@silver-streak: I can totally see WHY they are doing it this way early on, but I 100% agree...the lack of any kind of indication of time means I am doing a lot of background filling for my wife.
@sethmode: I don't know if it's the worst thing they've ever done, it's just the worst I've watched. I never read the books, and only played the third game for a few hours so I'm not gonna cut it much slack as a casual viewer, especially when there's better television out there.
It definitely has its strengths, the acting is generally good, and there's a few nifty action scenes...mostly creature fights with Geralt, but it doesn't have a very engaging story driving the show beyond Yennefer's origins, and most of it is lost amongst bad pacing, its inconsistent tone, tedious exposition heavy dialogue, a pretty much non-existent central villain, and apparent budgetary concerns from a company (usually) infamous for its spending habits thus leading to a world that looks and feels underdeveloped and is stuck in an unfortunate pay-cable mindset of nearly a decade ago where gratuitous over-sexualized imagery was deemed necessary for success.
If folks here dug it however, right on, I'm not trying to change anyone's mind. It just wasn't for me.
I just finished it last night. Overall I really enjoyed it, although I will readily admit it has some serious flaws.
To start, about halfway through, I really started to appreciate the fractured nature of the storytelling. It was interesting. The second half of the season, I liked it much less. The time jumps are erratic and the whole thing feels needlessly convoluted. Like, just tell us WHERE and WHEN this is happening. Not fucking hard. Also, I think it kills the pacing at the end of the season. The final episode feels like it comes out of nowhere with not enough setup.
I think the series does a poor job of world building in a lot of areas, just kinda dumping lore with little explanation. Luckily I've played The Witcher 2 and 3 and have read a little bit of the books, but I'm still finding myself confused about the particulars since it's been awhile. I also watched the show with my dad and had to explain a few things to him throughout.
I understand that since this is a TV show, they have to explore the other characters in depth and spread the story out in different ways. I liked some of it, didn't like some other parts. For a show called THE WITCHER, Geralt is curiously not featured in some pretty large chunks of the show. He's barely in the last episode. Sometimes it feels like Yennifer is the main character. They've put a lot more work into her backstory, to their credit. Since the show can't just be Geralt 100% of the time, I understand why we get all these different perspectives. The pacing just needs work. This season did a lot of setup, so between that and the perspective and time jumps, I got they got it out of their system. The second season needs to be a lot more focused if it wants to succeed.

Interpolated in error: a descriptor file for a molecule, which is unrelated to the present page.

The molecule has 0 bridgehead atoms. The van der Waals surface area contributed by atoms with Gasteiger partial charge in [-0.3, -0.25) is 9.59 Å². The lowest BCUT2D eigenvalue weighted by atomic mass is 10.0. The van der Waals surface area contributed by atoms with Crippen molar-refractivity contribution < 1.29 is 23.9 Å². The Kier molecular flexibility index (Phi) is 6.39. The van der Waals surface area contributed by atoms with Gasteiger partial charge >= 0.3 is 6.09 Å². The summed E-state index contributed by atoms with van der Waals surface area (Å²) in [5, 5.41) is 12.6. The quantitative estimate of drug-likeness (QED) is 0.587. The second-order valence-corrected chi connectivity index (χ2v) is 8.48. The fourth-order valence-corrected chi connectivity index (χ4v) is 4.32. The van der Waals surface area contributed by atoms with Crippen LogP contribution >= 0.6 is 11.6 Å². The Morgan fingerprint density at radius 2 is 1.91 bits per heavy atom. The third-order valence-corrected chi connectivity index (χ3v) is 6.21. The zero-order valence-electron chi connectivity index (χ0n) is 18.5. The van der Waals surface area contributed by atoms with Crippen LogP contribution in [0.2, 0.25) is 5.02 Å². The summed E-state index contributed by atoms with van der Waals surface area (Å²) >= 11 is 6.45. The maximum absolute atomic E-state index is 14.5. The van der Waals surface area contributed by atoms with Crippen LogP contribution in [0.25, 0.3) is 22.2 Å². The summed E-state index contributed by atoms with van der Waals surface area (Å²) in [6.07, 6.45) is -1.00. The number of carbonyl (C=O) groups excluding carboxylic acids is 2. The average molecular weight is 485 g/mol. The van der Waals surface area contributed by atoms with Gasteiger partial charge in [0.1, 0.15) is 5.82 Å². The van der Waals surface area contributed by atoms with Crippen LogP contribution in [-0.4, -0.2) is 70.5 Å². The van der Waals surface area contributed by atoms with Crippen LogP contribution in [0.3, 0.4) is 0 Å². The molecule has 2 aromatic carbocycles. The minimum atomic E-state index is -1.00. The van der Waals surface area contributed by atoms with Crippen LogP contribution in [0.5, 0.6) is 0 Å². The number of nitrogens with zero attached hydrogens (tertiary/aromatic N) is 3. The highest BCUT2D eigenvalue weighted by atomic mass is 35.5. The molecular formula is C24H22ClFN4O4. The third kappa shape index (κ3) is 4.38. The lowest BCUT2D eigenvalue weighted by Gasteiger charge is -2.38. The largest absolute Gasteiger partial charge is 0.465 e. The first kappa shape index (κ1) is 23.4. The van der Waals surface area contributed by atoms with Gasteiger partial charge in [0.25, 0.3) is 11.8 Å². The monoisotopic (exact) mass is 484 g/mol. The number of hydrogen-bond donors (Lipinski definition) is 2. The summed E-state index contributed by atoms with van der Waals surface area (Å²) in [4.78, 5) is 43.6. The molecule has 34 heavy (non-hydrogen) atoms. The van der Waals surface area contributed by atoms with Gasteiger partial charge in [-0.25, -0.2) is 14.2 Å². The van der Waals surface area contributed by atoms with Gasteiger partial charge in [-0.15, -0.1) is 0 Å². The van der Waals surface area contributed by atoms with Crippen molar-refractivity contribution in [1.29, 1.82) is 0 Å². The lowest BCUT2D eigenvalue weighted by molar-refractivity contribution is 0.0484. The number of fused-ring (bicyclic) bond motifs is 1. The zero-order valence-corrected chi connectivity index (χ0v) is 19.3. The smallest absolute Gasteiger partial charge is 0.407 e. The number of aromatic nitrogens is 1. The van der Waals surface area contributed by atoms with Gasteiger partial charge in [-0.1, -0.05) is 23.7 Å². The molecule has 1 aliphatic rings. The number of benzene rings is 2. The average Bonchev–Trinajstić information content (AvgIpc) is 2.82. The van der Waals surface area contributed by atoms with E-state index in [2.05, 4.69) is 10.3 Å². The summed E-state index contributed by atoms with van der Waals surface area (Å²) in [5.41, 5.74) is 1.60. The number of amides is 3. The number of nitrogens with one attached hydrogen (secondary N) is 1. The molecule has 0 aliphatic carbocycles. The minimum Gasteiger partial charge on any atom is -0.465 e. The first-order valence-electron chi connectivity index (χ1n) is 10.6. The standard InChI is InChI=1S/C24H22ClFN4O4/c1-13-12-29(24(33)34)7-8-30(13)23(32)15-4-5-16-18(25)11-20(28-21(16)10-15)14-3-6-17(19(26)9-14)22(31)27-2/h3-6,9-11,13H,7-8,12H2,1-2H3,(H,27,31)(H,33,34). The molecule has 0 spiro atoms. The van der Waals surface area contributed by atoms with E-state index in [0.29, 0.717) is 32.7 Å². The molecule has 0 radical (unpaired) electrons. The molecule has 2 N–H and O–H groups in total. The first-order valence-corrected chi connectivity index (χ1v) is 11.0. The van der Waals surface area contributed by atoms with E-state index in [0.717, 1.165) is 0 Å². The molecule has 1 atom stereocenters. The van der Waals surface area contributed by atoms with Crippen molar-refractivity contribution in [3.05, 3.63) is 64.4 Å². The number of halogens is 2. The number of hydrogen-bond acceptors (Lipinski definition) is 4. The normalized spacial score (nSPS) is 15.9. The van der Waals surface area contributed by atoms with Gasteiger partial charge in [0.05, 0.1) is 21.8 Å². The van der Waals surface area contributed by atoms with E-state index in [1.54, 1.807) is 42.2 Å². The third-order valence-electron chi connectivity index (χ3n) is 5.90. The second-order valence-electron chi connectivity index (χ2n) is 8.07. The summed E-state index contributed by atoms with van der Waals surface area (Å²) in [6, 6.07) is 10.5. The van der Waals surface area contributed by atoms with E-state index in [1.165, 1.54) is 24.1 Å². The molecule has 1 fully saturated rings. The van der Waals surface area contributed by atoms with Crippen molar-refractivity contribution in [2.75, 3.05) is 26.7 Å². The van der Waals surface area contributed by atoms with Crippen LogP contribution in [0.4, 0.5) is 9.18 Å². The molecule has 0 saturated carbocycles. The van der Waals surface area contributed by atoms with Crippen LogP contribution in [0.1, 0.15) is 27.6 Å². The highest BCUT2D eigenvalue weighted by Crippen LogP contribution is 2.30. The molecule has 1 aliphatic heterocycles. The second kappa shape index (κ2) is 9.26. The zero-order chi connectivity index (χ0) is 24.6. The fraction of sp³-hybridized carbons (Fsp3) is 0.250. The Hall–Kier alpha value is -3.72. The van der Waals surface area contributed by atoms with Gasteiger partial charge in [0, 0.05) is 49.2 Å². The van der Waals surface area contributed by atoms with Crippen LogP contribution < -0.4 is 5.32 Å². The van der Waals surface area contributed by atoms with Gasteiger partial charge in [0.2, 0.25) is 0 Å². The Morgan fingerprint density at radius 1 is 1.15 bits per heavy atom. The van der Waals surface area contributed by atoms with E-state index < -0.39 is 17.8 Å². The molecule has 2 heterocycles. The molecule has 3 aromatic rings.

Mostly everything else I loved. Henry Cavill is fucking amazing as Geralt. You can tell how much he really loves the Witcher. I really like Dandelion and Yen and Ciri, and a lot of the other supporting characters. Triss feels way off and totally wasted so far. The action scenes are pretty slick and fun. I generally think the show looks really nice, with gorgeous cinematography and high production values. On occasion it looks a little cheap, but I've been more impressed than underwhelmed for sure. That dragon episode was some straight 90s Hercules-style cheese though.
@killem_dafoe: In the novels Geralt is similarly not really the focus of the story which centers around political intrigue between the different king’s and the wizarding world that is secretly pulling the strings. Then there is the whole Ciri subplot on the side and Geralt is basically this grumpy guy that is extremely stubborn and always 2 steps behind everyone else.
@shiftygism: I understand...and honestly it wasn't meant as a dig to either side, or even as just a reference to GB forums alone, it's just been wild to watch the reaction to this being so divisive. I'm still early one as the Christmas season kind of cut into my time to watch, but it has been wild and very internet to see different people differ SO extremely in their opinions.
I sort of always expected this show to come and be loved by fans and kind of dismissed or ignored by non-fans, and while it hasn't been Game of Thrones last season vitriol or defense, it has been closer than I was expecting.
Just finished the show and the timeline stuff sucks. Reaching the ending I get what they were going for, but the execution was a mess. I get want you to emphasize your destiny angle, but did you have to force the word into what felt like every conversation? Also the Nilfgaardian armors still look like melted poop.